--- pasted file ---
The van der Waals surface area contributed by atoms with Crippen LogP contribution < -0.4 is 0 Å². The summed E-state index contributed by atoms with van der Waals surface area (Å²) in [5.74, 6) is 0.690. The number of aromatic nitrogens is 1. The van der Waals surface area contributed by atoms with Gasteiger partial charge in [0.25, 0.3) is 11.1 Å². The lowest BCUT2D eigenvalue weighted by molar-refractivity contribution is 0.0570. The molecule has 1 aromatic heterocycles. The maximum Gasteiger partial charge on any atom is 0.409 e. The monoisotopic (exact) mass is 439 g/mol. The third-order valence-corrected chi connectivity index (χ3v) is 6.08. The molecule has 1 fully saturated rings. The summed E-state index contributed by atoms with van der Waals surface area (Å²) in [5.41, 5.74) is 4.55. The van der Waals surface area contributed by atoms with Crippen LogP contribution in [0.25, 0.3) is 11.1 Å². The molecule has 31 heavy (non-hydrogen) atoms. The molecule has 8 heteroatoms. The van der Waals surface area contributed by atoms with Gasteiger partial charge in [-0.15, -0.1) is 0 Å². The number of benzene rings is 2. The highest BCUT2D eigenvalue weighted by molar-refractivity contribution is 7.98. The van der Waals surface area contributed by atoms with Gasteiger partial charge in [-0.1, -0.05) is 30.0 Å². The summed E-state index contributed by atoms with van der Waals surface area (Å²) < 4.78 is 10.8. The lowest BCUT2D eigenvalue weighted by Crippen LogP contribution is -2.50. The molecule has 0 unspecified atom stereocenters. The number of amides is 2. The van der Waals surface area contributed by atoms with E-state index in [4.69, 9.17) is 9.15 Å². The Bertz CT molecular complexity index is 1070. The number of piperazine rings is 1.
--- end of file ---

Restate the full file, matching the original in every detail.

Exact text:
The van der Waals surface area contributed by atoms with Crippen LogP contribution < -0.4 is 0 Å². The summed E-state index contributed by atoms with van der Waals surface area (Å²) in [5.74, 6) is 0.690. The number of aromatic nitrogens is 1. The van der Waals surface area contributed by atoms with Gasteiger partial charge in [0.25, 0.3) is 11.1 Å². The lowest BCUT2D eigenvalue weighted by molar-refractivity contribution is 0.0570. The molecule has 1 aromatic heterocycles. The maximum Gasteiger partial charge on any atom is 0.409 e. The monoisotopic (exact) mass is 439 g/mol. The third-order valence-corrected chi connectivity index (χ3v) is 6.08. The molecule has 1 fully saturated rings. The summed E-state index contributed by atoms with van der Waals surface area (Å²) in [5.41, 5.74) is 4.55. The van der Waals surface area contributed by atoms with Crippen LogP contribution in [0.25, 0.3) is 11.1 Å². The molecule has 31 heavy (non-hydrogen) atoms. The molecule has 8 heteroatoms. The van der Waals surface area contributed by atoms with Gasteiger partial charge in [-0.15, -0.1) is 0 Å². The number of benzene rings is 2. The highest BCUT2D eigenvalue weighted by molar-refractivity contribution is 7.98. The van der Waals surface area contributed by atoms with Gasteiger partial charge in [-0.1, -0.05) is 30.0 Å². The summed E-state index contributed by atoms with van der Waals surface area (Å²) < 4.78 is 10.8. The lowest BCUT2D eigenvalue weighted by Crippen LogP contribution is -2.50. The molecule has 0 unspecified atom stereocenters. The number of amides is 2. The van der Waals surface area contributed by atoms with E-state index in [4.69, 9.17) is 9.15 Å². The Bertz CT molecular complexity index is 1070. The number of piperazine rings is 1.